Purpose: To compare the prevalence of attention deficit/hyperactivity disorder (ADHD) in children with normal vision and
with vision problems not correctable with glasses or contact lenses (vision problems) as determined by parent report in a
nationwide telephone survey.
Methods: This cross-sectional study included 75,171 children without intellectual impairment aged 4 to 17 years participating in the 2011 to 2012 National Survey of Children’s Health, conducted by the U.S. Centers for Disease Control and
Prevention. Demographic information and information regarding vision and ADHD status were obtained by parent interview. Questions asked whether they had ever been told by a doctor or health care provider that the child had a vision problem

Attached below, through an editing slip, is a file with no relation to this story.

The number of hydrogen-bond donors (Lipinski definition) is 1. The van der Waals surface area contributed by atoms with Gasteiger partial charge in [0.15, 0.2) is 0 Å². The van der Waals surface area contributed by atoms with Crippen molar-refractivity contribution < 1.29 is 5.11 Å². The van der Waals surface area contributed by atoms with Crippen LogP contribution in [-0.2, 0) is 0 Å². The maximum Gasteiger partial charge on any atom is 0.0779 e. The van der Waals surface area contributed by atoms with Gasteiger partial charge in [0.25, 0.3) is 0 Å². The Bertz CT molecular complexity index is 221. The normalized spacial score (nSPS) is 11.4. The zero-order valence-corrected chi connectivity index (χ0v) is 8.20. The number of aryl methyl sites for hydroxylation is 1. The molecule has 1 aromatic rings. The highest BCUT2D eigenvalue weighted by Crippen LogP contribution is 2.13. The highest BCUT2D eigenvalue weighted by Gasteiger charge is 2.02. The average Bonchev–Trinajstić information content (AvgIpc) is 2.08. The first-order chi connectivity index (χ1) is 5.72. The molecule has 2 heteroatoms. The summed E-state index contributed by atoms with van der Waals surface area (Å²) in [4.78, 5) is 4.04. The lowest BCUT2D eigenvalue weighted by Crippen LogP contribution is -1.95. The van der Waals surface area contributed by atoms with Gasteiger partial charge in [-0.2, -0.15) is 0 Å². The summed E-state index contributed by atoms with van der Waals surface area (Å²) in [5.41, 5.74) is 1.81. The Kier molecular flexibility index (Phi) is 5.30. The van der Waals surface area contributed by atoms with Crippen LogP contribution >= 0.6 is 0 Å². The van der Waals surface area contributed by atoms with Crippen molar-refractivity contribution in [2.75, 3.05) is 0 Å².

not correctable with glasses or contact lenses, ADHD, intellectual impairment, or one of 13 other common chronic conditions of childhood. A follow-up question asked about condition severity. The main outcome measure was current ADHD.
Results: The prevalence of current ADHD was greater (p G 0.0001) among children with vision problems (15.6%) compared
with those with normal vision (8.3%). The odds of ADHD compared with those of children with normal vision were greatest
for those with moderate vision problems (odds ratio [OR], 2.6; 95% confidence interval [95% CI], 1.7 to 4.4) and mild vision
problems (OR, 1.8; 95% CI, 1.1 to 2.9). Children with severe vision problems had similar odds of ADHD to those of children
with normal vision perhaps because of the small numbers in this group (OR, 1.6; 95% CI, 0.8 to 3.1). In multivariable
analysis adjusting for confounding variables, vision problems remained independently associated with current ADHD (OR,
1.8; 95% CI, 1.2 to 2.7).
Conclusions: In this large nationally representative sample, the prevalence of ADHD was greater among children with
vision problems not correctable with glasses or contacts. The association between vision problems and ADHD remains
even after adjusting for other factors known to be associated with ADHD.